“Remember, people will not need to do anything. You will be pardoned. And you will have that cleared from your record,” she explained.

As for the number of people wrapped up in the blanket pardon, the governor referred to “hundreds of thousands” and said the approximate figure was “extrapolated” from data.

“Not a specific number, but the number’s huge,” Healey said.

A more specific estimate was not available from the governor’s office Wednesday afternoon.

“We know there were 68,800 between 2000 and 2013 but records could be going back decades further,” press secretary Karissa Hand said.

The Northwestern district attorney’s office reported a total of 86 cases of simple possession between 2013 and 2022 that resulted in a conviction or finding other than “not guilty.” The office’s territory consists of Hampshire and Franklin counties and the town of Athol.

Healey was joined in the front row at the announcement by Senate President Karen Spilka, Attorney General Andrea Campbell, Middlesex District Attorney Marian Ryan, Cannabis Control Commission Acting Chair Ava Callender Concepcion, and Devaney.

Spilka called the big pardon a “critically important step” for the state, and Campbell said it would help close the racial wealth gap in Massachusetts.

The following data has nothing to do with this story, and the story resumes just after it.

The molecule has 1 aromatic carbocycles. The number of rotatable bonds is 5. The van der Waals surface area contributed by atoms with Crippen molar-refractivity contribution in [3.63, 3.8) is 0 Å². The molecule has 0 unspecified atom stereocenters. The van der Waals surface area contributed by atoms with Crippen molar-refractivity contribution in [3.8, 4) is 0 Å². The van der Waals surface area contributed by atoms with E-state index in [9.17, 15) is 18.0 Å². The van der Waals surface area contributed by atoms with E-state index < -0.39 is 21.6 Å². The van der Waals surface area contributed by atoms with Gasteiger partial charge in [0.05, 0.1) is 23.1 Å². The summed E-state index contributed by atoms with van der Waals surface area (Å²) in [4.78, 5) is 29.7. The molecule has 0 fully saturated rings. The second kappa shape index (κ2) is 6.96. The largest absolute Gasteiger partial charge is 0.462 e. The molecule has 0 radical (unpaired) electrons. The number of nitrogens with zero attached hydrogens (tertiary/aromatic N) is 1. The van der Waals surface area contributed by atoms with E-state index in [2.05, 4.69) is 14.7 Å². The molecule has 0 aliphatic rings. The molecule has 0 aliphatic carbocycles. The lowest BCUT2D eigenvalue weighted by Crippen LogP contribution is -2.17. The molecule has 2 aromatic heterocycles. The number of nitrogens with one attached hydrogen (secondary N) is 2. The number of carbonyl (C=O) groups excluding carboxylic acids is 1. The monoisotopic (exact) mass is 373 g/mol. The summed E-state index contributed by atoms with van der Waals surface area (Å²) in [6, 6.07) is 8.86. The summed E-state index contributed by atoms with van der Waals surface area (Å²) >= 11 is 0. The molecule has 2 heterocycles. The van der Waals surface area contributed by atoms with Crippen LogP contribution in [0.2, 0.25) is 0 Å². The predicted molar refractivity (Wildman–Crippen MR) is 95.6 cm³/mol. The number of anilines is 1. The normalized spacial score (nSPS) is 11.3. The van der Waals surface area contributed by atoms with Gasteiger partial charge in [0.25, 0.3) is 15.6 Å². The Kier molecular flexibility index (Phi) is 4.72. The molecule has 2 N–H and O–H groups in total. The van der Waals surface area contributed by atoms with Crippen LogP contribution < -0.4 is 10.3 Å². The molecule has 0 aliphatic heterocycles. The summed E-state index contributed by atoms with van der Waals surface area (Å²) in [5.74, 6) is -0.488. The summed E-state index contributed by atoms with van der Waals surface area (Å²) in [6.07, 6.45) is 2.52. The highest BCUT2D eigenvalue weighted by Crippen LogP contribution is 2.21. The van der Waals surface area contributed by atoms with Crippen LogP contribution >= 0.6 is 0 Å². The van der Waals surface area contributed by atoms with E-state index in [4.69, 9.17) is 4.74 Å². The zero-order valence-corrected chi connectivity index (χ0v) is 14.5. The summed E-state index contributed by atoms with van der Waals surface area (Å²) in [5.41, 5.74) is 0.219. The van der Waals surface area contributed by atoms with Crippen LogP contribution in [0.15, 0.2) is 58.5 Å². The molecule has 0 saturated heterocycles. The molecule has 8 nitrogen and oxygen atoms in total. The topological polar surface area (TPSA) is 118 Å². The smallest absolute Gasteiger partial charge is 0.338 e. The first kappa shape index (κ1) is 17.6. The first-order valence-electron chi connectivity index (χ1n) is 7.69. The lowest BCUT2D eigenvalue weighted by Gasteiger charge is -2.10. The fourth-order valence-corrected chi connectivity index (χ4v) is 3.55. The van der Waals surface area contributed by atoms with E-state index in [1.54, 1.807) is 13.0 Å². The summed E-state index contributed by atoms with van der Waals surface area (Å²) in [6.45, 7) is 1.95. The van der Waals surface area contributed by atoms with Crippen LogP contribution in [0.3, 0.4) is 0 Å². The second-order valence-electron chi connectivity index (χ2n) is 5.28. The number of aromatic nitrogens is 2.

“Black people have carried the enormous burden of a biased criminal legal system for decades,” the attorney general said, referencing how “a disproportionate number of those who have been arrested and convicted for marijuana possession are Black and Brown people.”

The Massachusetts mega-pardon “will inspire other states to follow,” Campbell said.

Councilor Joseph Ferreira had said Tuesday he was interested in the opinion of the Massachusetts Chiefs of Police Association, and Newton Police Chief John Carmichael Jr. spoke at the event on behalf of the organization.

“My colleagues and I are happy to stand with Gov. Healey and her administration in pardoning those whose lives were previously impacted by simple marijuana possession offenses,” Carmichael said. “Gov. Healey’s pardon provides a fair and impartial response to prior misdemeanor marijuana possession offenses, helping align these past convictions with the current laws of the commonwealth.”

For one of the lawmakers on the steps — Sen. Adam Gomez of Springfield — seeing the pardon’s announcement meant not just a realization of a policy goal, but a personal stride, too.

Gomez told reporters after the event about how he was arrested as a young man when he was “caught with ... a small amount of cannabis.” It prevented him from obtaining a driver’s license or receiving federal financial aid earlier in his career, he said.

“When I was younger, obviously we make mistakes. And then now for the first time I walk away from the podium, it feels like, as a free man,” said the senator from Hampden County.

The state’s former top prosecutor, Healey opposed cannabis legalization in 2016 along with Republican Gov. Charlie Baker. On Wednesday, she referred to herself as “willing to evolve.”

“The reason we do this is simple — justice requires it,” she said.